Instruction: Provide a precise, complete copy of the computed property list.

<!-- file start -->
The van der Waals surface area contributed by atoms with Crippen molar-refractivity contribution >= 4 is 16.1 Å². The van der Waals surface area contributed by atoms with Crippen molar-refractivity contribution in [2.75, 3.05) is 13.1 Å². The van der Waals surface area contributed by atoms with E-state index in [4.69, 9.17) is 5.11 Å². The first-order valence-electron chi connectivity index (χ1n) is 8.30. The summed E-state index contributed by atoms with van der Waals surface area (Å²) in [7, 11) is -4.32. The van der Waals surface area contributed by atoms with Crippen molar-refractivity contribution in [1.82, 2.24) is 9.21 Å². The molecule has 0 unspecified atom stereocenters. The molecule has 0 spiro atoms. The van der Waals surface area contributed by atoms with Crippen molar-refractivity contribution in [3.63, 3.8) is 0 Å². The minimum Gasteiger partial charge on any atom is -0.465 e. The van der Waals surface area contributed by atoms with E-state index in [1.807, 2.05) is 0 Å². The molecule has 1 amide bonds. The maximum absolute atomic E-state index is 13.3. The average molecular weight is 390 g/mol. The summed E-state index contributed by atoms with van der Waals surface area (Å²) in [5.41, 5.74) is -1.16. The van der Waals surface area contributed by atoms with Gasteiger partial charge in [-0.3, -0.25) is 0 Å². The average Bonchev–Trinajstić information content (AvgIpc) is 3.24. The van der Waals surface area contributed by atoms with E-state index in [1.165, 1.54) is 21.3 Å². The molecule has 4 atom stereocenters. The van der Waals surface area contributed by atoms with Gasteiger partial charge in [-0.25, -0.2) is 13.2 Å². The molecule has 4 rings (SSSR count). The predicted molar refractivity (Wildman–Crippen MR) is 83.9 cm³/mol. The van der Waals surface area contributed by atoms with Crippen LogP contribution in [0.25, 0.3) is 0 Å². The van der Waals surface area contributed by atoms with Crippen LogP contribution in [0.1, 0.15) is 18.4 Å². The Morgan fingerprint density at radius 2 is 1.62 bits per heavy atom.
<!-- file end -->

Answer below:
The van der Waals surface area contributed by atoms with Crippen molar-refractivity contribution >= 4 is 16.1 Å². The van der Waals surface area contributed by atoms with Crippen molar-refractivity contribution in [2.75, 3.05) is 13.1 Å². The van der Waals surface area contributed by atoms with E-state index in [4.69, 9.17) is 5.11 Å². The first-order valence-electron chi connectivity index (χ1n) is 8.30. The summed E-state index contributed by atoms with van der Waals surface area (Å²) in [7, 11) is -4.32. The van der Waals surface area contributed by atoms with Crippen molar-refractivity contribution in [1.82, 2.24) is 9.21 Å². The molecule has 0 unspecified atom stereocenters. The molecule has 0 spiro atoms. The van der Waals surface area contributed by atoms with Crippen molar-refractivity contribution in [3.63, 3.8) is 0 Å². The minimum Gasteiger partial charge on any atom is -0.465 e. The van der Waals surface area contributed by atoms with E-state index in [1.807, 2.05) is 0 Å². The molecule has 1 amide bonds. The maximum absolute atomic E-state index is 13.3. The average molecular weight is 390 g/mol. The summed E-state index contributed by atoms with van der Waals surface area (Å²) in [5.41, 5.74) is -1.16. The van der Waals surface area contributed by atoms with Gasteiger partial charge in [-0.3, -0.25) is 0 Å². The average Bonchev–Trinajstić information content (AvgIpc) is 3.24. The van der Waals surface area contributed by atoms with E-state index in [1.165, 1.54) is 21.3 Å². The molecule has 4 atom stereocenters. The van der Waals surface area contributed by atoms with Gasteiger partial charge in [-0.25, -0.2) is 13.2 Å². The molecule has 4 rings (SSSR count). The predicted molar refractivity (Wildman–Crippen MR) is 83.9 cm³/mol. The van der Waals surface area contributed by atoms with Crippen LogP contribution in [0.25, 0.3) is 0 Å². The van der Waals surface area contributed by atoms with Crippen LogP contribution in [0.1, 0.15) is 18.4 Å². The Morgan fingerprint density at radius 2 is 1.62 bits per heavy atom.